In recent decades Ghana has achieved some of the strongest economic grown in sub-Saharan Africa, and has seen it's overall poverty rate decline from more than 40 per cent to just under 25 per cent. Unfortunately, this progress has not been evenly distributed among the population. Most of the growth has happened in urban areas, particularly in the south of the country, creating a wider gap between the haves and the have-nots, and between the more prosperous south and the disadvantaged north. Rural subsistence farmers are among the poorest socio economic groups in the country, and rural women are particularly disadvantaged. VWB/VSF's work is focused on smallholder farmers in the north of the country, with a particular emphasis on livelihoods for rural women.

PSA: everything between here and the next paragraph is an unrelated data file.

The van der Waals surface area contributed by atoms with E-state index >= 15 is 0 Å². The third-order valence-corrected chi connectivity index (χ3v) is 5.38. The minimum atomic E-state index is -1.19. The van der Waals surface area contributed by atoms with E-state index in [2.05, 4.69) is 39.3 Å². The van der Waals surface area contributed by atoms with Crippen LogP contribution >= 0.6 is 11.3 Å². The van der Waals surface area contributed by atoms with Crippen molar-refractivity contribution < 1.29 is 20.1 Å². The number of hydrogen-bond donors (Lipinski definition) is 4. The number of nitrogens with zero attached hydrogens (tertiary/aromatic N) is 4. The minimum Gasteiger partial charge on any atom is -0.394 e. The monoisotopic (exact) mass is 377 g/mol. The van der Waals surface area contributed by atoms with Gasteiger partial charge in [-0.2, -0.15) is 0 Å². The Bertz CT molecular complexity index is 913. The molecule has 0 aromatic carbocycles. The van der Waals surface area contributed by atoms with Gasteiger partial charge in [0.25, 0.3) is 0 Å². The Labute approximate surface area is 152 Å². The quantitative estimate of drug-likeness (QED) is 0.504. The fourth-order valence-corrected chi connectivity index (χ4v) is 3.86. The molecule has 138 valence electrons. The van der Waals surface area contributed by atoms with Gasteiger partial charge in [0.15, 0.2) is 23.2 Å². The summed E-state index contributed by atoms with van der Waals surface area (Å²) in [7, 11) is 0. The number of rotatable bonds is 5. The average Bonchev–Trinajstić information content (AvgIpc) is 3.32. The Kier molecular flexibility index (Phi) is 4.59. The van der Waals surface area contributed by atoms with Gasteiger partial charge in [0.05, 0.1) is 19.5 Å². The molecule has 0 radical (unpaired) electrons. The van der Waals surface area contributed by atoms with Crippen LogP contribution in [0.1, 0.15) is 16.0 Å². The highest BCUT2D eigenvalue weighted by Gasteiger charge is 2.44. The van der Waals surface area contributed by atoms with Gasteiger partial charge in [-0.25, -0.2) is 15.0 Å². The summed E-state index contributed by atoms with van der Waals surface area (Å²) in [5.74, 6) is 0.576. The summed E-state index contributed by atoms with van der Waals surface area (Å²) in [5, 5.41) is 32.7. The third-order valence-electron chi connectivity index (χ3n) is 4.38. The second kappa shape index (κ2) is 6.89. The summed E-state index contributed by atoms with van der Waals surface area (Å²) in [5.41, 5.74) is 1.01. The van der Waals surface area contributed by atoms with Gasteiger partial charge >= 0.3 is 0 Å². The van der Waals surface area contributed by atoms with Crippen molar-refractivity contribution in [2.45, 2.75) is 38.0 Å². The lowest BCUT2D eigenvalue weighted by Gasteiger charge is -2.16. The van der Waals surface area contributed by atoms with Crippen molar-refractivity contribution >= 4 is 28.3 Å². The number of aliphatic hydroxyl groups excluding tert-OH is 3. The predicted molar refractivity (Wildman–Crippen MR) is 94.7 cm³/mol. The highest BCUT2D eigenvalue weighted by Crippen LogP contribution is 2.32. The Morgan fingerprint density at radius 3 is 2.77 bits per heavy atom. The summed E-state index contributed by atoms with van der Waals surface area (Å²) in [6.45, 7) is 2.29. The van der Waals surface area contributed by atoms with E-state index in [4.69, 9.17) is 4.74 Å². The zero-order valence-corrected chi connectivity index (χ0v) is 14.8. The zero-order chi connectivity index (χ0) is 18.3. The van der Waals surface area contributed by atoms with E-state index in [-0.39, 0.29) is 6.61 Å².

Poverty and subsistence living is particularly rampant as you travel north in Ghana. Separated from urban centres and primarily agricultural, centres, Northern Ghanaians have little or no access to veterinary care and medical services.
Where are we working?
VWB/VSF volunteers are primarily deployed throughout the Northen Region.
Small Steps to Great Solutions
VWB/VSF's primary partner in Ghana is SEND Ghana, a non-governmental development organization with an impressive track record improving rural livelihoods and nutrition in the the northern part of the country, SEND has particular expertise in addressing gender inequality. Working through SEND, VSB will recruit volunteers with a wide range of skills, including veterinary epidemiologists, animal nutrition trainers, curriculum development specialists who have created a range of programs to support extension workers in helping farmers improve livestock production, and veterinarians, including a poultry specialist. VWB/VSF has also supplied gender specialists who hae focused on the needs of women livestock producers. While VWB/VSF volunteers are called upon to provide professional services, in every instance their role is to build the capacity of farmers and local organizations through training and mentorship.